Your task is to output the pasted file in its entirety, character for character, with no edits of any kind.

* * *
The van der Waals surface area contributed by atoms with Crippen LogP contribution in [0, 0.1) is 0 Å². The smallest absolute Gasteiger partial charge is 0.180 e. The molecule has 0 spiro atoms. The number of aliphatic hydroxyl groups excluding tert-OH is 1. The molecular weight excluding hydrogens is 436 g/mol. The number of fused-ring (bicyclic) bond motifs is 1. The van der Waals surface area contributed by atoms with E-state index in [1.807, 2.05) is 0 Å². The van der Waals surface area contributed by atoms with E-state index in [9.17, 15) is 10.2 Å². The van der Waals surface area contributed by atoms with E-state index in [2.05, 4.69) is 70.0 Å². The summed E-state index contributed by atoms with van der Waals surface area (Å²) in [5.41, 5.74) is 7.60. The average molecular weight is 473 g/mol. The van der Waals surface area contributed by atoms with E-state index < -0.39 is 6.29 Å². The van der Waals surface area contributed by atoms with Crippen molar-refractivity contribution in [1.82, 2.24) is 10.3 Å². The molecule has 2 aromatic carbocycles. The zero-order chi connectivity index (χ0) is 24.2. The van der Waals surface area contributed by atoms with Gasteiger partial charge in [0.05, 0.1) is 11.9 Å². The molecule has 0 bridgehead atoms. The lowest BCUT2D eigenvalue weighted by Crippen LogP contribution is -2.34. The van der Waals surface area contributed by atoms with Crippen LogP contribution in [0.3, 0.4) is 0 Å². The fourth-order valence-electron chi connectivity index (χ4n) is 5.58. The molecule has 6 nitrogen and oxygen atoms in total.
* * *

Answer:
The van der Waals surface area contributed by atoms with Crippen LogP contribution in [0, 0.1) is 0 Å². The smallest absolute Gasteiger partial charge is 0.180 e. The molecule has 0 spiro atoms. The number of aliphatic hydroxyl groups excluding tert-OH is 1. The molecular weight excluding hydrogens is 436 g/mol. The number of fused-ring (bicyclic) bond motifs is 1. The van der Waals surface area contributed by atoms with E-state index in [1.807, 2.05) is 0 Å². The van der Waals surface area contributed by atoms with E-state index in [9.17, 15) is 10.2 Å². The van der Waals surface area contributed by atoms with E-state index in [2.05, 4.69) is 70.0 Å². The summed E-state index contributed by atoms with van der Waals surface area (Å²) in [5.41, 5.74) is 7.60. The average molecular weight is 473 g/mol. The van der Waals surface area contributed by atoms with E-state index < -0.39 is 6.29 Å². The van der Waals surface area contributed by atoms with Crippen molar-refractivity contribution in [1.82, 2.24) is 10.3 Å². The molecule has 2 aromatic carbocycles. The zero-order chi connectivity index (χ0) is 24.2. The van der Waals surface area contributed by atoms with Gasteiger partial charge in [0.05, 0.1) is 11.9 Å². The molecule has 0 bridgehead atoms. The lowest BCUT2D eigenvalue weighted by Crippen LogP contribution is -2.34. The van der Waals surface area contributed by atoms with Crippen LogP contribution in [0.3, 0.4) is 0 Å². The fourth-order valence-electron chi connectivity index (χ4n) is 5.58. The molecule has 6 nitrogen and oxygen atoms in total.